Why does it matter?

Tesla has ruled the premium-EV roost for years now with little opposition, and Porsche, for one, has apparently seen enough. With the Taycan joining the fray along with its upcoming Audi e-tron GT platform mate, that sound you hear from Silicon Valley could well be Tesla executives quaking in their boots.

The Taycan also sets the tone for Porsche's electric future. We've seen several high-performance Porsche hybrids, and we know more are coming. But Porsche will need a full EV lineup to maintain growth, especially in foreign markets where EV purchases are much more heavily incentivized. So far, this looks like an auspicious start for the Stuttgart brand.

What does it compete with?

Have we mentioned Tesla? The aging Model S has received meaningful updates over the years, but it suddenly seems vulnerable when there's a fully realized Porsche alternative in the mix. That said, Tesla's party trick has always been its ridiculous numbers.

Price is one of the Taycan's biggest downsides. While we expect Porsche to release more affordable models in the future, even a base Taycan 4S starts higher ($103,800) than the current top-level Tesla Model S. The optional Performance Battery Plus adds $6,580. The $152,250 Taycan Turbo and $186,350 Turbo S cost significantly more than the current top-level Model S, and Tesla claims a 0-60 mph time of 2.4 seconds, a 163-mph top speed, and almost 350 miles of range from its 100-kWh battery. Prototypes of a rumored three-motor wide-body Plaid version of the Model S have been seen at various testing venues, but production specifications and the chance to actually drive one are still some ways off.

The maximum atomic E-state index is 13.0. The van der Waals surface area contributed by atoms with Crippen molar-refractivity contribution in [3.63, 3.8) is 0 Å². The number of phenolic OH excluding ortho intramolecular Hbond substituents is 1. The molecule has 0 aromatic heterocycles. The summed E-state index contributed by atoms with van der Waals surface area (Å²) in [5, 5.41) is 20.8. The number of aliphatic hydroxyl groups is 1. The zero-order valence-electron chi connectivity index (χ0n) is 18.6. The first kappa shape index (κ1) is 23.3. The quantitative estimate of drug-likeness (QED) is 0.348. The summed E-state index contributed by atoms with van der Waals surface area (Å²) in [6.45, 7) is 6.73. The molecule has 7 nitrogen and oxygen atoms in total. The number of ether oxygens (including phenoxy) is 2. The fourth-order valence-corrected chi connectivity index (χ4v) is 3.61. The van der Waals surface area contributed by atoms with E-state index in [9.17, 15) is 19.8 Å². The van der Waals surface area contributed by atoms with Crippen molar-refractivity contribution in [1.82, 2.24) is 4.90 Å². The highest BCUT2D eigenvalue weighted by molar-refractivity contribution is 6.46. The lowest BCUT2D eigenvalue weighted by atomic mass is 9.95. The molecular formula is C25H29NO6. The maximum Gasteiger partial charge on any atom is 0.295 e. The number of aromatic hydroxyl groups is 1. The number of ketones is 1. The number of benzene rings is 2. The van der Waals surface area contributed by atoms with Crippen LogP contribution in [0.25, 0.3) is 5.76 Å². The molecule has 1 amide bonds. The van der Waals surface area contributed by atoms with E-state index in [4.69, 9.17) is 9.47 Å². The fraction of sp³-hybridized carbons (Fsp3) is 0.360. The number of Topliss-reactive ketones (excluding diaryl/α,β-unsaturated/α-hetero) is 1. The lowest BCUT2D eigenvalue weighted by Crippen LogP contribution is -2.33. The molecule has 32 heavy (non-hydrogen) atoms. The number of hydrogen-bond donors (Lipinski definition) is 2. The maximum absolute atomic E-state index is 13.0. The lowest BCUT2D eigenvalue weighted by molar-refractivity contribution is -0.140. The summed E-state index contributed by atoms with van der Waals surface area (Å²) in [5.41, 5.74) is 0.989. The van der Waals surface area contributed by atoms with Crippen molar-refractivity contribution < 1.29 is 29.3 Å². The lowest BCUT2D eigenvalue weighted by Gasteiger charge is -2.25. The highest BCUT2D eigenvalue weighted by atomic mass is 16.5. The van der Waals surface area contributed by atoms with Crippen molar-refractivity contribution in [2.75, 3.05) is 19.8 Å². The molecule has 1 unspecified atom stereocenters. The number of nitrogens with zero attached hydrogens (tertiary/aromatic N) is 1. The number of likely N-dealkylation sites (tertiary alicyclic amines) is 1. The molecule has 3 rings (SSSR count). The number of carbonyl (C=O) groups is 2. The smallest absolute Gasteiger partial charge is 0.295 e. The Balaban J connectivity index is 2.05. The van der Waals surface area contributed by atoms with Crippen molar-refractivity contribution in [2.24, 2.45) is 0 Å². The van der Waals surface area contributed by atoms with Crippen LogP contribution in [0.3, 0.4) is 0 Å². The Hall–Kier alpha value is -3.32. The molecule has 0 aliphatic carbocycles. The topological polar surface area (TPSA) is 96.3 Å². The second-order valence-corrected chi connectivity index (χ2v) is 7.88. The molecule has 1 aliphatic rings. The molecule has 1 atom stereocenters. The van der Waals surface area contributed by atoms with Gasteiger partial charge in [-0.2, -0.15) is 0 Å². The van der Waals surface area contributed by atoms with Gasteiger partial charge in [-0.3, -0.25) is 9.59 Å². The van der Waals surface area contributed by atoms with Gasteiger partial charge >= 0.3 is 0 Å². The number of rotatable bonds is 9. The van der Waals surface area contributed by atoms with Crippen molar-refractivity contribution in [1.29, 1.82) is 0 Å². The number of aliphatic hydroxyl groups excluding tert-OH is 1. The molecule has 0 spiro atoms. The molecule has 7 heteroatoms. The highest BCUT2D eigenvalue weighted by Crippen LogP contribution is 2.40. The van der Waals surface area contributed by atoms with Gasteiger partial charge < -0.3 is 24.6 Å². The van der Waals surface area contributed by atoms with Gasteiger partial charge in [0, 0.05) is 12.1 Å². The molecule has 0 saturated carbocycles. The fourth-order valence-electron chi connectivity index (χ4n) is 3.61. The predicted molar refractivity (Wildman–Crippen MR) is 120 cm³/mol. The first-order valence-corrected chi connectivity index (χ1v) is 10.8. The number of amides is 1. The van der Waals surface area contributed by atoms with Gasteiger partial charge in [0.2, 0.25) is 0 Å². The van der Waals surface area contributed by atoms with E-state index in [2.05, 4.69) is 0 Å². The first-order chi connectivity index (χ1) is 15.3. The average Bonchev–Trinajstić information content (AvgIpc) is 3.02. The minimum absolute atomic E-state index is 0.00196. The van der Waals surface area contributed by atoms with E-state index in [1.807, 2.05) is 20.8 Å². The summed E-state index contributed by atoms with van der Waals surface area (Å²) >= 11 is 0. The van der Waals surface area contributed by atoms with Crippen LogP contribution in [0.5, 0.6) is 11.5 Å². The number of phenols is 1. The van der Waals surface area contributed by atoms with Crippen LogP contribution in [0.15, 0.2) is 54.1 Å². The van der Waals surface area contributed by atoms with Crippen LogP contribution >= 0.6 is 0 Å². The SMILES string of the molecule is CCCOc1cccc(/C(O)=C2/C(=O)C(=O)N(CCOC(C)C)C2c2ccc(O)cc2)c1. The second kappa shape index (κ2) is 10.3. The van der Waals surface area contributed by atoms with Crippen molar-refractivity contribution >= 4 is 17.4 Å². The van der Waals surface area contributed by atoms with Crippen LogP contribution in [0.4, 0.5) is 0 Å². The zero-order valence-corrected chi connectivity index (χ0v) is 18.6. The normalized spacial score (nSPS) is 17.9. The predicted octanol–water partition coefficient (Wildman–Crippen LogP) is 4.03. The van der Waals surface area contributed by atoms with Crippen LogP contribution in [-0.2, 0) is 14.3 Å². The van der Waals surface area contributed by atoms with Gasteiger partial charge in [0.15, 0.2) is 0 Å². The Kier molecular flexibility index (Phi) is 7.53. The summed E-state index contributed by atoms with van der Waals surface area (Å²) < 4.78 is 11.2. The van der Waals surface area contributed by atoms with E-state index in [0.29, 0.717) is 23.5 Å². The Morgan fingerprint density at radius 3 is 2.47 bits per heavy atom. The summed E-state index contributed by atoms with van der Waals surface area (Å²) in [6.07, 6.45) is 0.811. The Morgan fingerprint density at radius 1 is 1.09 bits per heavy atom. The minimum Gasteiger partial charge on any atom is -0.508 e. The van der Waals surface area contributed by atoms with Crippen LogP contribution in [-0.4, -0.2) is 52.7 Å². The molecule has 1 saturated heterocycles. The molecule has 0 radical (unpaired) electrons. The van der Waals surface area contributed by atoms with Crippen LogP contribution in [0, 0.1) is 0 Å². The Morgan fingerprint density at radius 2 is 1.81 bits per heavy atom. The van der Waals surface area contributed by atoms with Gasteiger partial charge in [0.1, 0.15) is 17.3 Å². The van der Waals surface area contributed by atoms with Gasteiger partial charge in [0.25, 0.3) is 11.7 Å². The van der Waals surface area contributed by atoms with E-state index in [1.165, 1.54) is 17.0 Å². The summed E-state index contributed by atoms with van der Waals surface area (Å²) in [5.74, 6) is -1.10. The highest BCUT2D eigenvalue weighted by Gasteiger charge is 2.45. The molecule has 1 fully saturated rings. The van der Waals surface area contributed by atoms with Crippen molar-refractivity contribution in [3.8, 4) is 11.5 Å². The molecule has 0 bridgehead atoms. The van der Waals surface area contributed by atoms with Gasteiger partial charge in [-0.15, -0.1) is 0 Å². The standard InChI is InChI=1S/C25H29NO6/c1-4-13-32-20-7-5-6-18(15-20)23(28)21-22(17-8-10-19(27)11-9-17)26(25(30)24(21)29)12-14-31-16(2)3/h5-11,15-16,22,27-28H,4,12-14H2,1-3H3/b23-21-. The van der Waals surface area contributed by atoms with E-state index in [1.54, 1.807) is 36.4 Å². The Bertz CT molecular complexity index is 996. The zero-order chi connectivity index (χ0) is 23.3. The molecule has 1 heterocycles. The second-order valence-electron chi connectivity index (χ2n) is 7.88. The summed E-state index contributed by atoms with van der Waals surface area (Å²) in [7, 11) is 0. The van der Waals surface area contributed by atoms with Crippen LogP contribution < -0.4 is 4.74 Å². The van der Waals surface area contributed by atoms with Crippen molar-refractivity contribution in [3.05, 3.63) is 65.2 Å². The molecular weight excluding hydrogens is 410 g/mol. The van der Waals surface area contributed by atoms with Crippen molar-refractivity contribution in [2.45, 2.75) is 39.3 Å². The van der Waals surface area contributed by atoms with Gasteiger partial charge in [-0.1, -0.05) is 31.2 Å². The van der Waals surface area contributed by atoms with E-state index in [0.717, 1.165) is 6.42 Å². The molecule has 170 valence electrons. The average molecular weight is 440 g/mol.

Most drivers probably won't be able to notice that two-tenths-of-a-second difference during their daily commute, but Tesla has proven again and again that bragging rights matter. The same goes for range. Even though our experience has shown that for most drivers anything much over 200-250 miles of range is more about hype than actual need, Tesla again wins this game of top trumps.

Still, the Porsche brand has cachet by the bucketload, and its high-performance credentials are unquestionable. Porsche quality and the Taycan's surprising interior also help set it apart. The Taycan is by far the more well-rounded multidimensional performer, but the decision may come down to choosing between whether you want a car that drives you or a car you want to drive. Porsche is, after all, famous for making driver's cars, and the Taycan is no exception.

The Taycan will also challenge a wide range of conventional sport-luxury sedans, providing a clean, futuristic alternative to fossil-fuel familiarity.

Edmunds says

When Porsche drops a new product aimed at shaking up the status quo, we listen. Now that we've driven it, we can add driving dynamics and sheer performance to the list of things we're impressed with after styling, technical innovation and build quality. The competition has every reason to be very nervous, and those who have been waiting for the Taycan have every reason to be very excited.

So which to choose? Although the Turbo and Turbo S models are undoubtedly great fun, we'd advise choosing the 4S. It gives away very little in terms of performance while offering a significant cost saving. It's currently the best version of a seriously good car.